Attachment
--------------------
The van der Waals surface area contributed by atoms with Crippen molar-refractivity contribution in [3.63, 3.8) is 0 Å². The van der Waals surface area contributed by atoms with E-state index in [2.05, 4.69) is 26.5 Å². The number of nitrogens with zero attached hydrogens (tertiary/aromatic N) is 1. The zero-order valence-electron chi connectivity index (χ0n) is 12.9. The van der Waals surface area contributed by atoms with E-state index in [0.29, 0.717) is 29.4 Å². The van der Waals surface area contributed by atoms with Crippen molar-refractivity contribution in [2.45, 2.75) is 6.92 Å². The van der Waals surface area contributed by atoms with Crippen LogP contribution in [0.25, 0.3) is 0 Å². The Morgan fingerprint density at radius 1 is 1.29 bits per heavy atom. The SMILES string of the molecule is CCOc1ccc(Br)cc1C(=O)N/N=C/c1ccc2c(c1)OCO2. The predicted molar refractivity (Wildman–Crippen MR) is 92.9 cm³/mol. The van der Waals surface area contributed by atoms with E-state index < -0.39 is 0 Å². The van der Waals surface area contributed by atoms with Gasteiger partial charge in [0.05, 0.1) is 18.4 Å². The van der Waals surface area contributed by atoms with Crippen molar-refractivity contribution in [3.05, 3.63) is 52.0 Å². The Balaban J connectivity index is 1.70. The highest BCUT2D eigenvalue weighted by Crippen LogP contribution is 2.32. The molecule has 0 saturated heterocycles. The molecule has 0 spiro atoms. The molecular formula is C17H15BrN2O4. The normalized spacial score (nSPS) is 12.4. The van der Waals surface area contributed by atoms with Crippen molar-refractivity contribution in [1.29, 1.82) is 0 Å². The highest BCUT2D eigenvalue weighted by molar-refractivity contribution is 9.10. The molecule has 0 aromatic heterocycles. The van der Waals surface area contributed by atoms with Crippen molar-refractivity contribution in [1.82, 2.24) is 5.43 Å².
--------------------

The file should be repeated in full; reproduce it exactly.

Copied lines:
The van der Waals surface area contributed by atoms with Crippen molar-refractivity contribution in [3.63, 3.8) is 0 Å². The van der Waals surface area contributed by atoms with E-state index in [2.05, 4.69) is 26.5 Å². The number of nitrogens with zero attached hydrogens (tertiary/aromatic N) is 1. The zero-order valence-electron chi connectivity index (χ0n) is 12.9. The van der Waals surface area contributed by atoms with E-state index in [0.29, 0.717) is 29.4 Å². The van der Waals surface area contributed by atoms with Crippen molar-refractivity contribution in [2.45, 2.75) is 6.92 Å². The van der Waals surface area contributed by atoms with Crippen LogP contribution in [0.25, 0.3) is 0 Å². The Morgan fingerprint density at radius 1 is 1.29 bits per heavy atom. The SMILES string of the molecule is CCOc1ccc(Br)cc1C(=O)N/N=C/c1ccc2c(c1)OCO2. The predicted molar refractivity (Wildman–Crippen MR) is 92.9 cm³/mol. The van der Waals surface area contributed by atoms with E-state index < -0.39 is 0 Å². The van der Waals surface area contributed by atoms with Gasteiger partial charge in [0.05, 0.1) is 18.4 Å². The van der Waals surface area contributed by atoms with Crippen molar-refractivity contribution in [3.05, 3.63) is 52.0 Å². The Balaban J connectivity index is 1.70. The highest BCUT2D eigenvalue weighted by Crippen LogP contribution is 2.32. The molecule has 0 saturated heterocycles. The molecule has 0 spiro atoms. The molecular formula is C17H15BrN2O4. The normalized spacial score (nSPS) is 12.4. The van der Waals surface area contributed by atoms with Crippen molar-refractivity contribution in [1.29, 1.82) is 0 Å². The highest BCUT2D eigenvalue weighted by molar-refractivity contribution is 9.10. The molecule has 0 aromatic heterocycles. The van der Waals surface area contributed by atoms with Crippen molar-refractivity contribution in [1.82, 2.24) is 5.43 Å².